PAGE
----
|Old flex desperately needed (or Ebcdic port) email@example.com (Daniel Pfeiffer) (2001-10-10)|
|Re: Old flex desperately needed (or Ebcdic port) firstname.lastname@example.org (2001-10-12)|
|Re: Old flex desperately needed (or Ebcdic port) email@example.com (Michael Engel) (2001-10-12)|
|Re: Old flex desperately needed (or Ebcdic port) firstname.lastname@example.org (Thomas David Rivers) (2001-10-14)|
|From:||email@example.com (Nick Maclaren)|
|Date:||12 Oct 2001 00:17:36 -0400|
|Organization:||University of Cambridge, England|
|Posted-Date:||12 Oct 2001 00:17:35 EDT|
Daniel Pfeiffer <Daniel.Pfeiffer@start.de> wrote:
>The flex source contains a required file (scan.l) to be compiled by
>flex itself. Since you cannot do this before building flex, a
>compiled version is included too. However all generated code and
>tables therein are for Ascii and would look different if it were
>flexed on an Posix-compliant Ebcdic mainframe.
>In the flex distribution there's a port to MVS consisting of
>modifications concerning file names and short symbol names which are
>not important on our mainframe (Fujitsu Siemens BS2000). Then a few
>minor code fixes where some Asciites thought that everything from A -
>Z isupper(). And most importantly there is an Ebcdic output of
>scan.l, which alas is totally useless since it corresponds to a
>seemingly 10 year old version 2.3.6.
>It is totally useless, because it doesn't come near to working with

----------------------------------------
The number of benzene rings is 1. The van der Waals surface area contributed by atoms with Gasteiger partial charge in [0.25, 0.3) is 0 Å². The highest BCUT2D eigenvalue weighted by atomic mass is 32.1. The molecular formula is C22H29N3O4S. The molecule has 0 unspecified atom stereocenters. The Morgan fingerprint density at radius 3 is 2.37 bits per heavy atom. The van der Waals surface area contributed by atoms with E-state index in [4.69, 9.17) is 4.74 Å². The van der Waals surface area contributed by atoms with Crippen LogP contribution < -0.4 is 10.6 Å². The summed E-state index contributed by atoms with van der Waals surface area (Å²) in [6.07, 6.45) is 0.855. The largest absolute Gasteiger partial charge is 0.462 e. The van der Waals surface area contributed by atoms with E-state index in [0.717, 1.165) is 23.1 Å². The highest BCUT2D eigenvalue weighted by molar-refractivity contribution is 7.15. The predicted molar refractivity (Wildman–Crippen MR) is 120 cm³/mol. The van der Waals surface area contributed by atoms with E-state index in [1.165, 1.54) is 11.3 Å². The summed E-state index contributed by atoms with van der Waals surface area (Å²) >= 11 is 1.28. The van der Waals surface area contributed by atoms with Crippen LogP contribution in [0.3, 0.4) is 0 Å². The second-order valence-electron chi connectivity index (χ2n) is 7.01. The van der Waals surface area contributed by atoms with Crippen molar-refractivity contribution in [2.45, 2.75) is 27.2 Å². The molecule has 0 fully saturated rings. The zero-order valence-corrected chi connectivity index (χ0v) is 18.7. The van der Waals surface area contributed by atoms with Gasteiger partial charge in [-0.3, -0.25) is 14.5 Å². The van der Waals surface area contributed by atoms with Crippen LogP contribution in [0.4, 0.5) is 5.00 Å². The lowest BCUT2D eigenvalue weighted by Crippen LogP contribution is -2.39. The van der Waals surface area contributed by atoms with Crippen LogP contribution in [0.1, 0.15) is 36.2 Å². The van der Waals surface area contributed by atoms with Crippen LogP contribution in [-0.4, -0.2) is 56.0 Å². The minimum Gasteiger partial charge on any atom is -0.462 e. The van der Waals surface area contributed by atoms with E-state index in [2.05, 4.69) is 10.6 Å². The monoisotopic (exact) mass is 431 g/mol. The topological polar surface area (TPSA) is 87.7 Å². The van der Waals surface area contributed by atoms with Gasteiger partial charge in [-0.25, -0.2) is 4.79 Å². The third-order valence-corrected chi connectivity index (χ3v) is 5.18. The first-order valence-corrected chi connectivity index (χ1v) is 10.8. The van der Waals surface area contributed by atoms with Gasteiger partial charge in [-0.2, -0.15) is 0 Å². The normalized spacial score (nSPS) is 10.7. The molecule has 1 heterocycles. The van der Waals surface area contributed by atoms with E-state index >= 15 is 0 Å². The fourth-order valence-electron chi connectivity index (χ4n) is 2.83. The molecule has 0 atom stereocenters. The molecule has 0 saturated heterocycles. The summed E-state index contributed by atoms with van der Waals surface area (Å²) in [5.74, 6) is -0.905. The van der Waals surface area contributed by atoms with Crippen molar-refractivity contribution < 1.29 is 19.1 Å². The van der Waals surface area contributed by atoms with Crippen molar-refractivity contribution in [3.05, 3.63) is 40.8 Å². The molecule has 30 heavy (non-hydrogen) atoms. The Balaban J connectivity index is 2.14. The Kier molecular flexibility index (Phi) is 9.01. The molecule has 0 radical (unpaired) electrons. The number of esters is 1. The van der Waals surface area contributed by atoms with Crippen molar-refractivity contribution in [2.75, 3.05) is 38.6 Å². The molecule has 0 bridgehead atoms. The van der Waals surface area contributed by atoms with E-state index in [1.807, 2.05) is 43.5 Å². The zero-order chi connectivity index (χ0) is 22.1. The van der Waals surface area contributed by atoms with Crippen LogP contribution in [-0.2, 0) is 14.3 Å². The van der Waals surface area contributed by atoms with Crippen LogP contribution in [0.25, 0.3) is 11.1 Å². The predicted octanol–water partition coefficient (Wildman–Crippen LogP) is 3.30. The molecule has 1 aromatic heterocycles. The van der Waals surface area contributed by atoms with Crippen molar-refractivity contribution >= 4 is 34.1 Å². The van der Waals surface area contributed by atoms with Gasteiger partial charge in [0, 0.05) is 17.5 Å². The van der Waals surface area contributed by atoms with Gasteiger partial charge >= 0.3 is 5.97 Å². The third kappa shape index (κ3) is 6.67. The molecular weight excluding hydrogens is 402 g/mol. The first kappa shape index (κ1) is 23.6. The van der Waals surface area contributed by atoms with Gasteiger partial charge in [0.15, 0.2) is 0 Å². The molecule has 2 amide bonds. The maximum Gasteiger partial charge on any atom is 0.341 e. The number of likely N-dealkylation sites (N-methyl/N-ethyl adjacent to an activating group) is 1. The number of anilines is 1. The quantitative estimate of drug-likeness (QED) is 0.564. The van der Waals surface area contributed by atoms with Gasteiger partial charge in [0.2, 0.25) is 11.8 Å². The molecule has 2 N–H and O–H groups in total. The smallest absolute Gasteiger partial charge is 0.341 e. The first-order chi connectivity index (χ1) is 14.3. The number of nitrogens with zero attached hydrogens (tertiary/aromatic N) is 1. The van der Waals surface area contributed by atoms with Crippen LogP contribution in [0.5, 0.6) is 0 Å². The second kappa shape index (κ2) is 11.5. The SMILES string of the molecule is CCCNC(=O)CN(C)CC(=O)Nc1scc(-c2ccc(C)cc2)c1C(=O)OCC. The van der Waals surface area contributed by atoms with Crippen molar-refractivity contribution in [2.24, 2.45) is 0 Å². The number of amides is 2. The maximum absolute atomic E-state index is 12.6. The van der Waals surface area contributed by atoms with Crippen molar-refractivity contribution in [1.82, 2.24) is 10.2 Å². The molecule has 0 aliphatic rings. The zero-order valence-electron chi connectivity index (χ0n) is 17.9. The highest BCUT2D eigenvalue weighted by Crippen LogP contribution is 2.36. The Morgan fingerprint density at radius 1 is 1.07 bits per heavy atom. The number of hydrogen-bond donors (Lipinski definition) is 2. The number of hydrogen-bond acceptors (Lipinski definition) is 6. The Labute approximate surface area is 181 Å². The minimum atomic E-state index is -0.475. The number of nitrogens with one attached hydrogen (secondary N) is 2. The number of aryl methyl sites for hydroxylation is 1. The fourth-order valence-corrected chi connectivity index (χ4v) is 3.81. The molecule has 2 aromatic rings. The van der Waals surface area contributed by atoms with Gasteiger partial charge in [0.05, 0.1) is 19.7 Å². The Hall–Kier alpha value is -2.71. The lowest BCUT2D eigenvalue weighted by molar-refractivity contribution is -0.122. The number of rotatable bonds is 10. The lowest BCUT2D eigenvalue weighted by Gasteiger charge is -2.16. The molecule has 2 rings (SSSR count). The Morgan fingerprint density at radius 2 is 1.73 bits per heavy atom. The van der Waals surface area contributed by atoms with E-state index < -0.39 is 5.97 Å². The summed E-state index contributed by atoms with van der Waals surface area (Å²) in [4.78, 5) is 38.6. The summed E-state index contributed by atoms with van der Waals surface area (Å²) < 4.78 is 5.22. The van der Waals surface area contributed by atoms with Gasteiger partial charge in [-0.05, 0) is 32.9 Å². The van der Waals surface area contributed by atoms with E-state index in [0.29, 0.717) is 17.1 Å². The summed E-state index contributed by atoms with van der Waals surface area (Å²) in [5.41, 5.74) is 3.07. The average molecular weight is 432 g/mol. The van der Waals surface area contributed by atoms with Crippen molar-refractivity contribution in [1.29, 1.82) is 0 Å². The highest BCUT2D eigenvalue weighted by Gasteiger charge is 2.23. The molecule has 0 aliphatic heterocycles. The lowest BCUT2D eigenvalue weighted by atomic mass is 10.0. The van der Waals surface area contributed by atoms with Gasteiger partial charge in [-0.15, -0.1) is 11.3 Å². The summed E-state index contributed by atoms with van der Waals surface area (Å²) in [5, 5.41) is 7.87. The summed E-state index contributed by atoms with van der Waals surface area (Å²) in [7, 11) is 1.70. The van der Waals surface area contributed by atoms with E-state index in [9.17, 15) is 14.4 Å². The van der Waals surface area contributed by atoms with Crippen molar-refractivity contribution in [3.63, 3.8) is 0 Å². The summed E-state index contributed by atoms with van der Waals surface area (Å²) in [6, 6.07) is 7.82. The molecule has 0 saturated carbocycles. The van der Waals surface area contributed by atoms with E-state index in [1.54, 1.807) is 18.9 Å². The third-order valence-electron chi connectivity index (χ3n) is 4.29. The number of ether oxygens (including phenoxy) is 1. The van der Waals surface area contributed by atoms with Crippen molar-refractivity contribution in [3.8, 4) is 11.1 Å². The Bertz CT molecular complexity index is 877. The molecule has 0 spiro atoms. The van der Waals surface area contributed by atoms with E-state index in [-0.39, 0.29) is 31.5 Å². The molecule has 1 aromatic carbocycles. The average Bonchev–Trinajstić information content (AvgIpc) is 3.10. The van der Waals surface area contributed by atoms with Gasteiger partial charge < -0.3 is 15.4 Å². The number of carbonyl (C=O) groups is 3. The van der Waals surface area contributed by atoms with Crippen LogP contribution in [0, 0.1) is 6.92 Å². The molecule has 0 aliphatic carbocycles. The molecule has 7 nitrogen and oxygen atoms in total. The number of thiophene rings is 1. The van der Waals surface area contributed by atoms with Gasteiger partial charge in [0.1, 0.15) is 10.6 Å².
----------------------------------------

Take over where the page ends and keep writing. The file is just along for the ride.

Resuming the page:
>the current version. And no version before 2.4.2 is to be found on
>the internet! And even then there are two missing diffs on the GNU
>mirrors before 2.5.1 so the older diffs cannot even be applied.
>PLEASE send me pointers (URL, CVS, mail me the sources...) to this old
>version 2.3.6, and all versions since, so I can incrementally work up
>to the current version.
Well, I can tell you what I did when I did the half port of Perl to
MVS, though it involves some hacking at a level you may not be happy
I ran an up to date version of the source through flex on a Unix
(ASCII) system and checked which tables included derivations from
the values of the characters. I then converted those tables to
the values that they would have had had the characters been in
EBCDIC. This isn't as hard as it sounds.
I can't remember how much of the code (as distinct from the tables)
I had to tweak, but it wasn't all that much.
University of Cambridge Computing Service,
New Museums Site, Pembroke Street, Cambridge CB2 3QG, England.
Tel.: +44 1223 334761 Fax: +44 1223 334679
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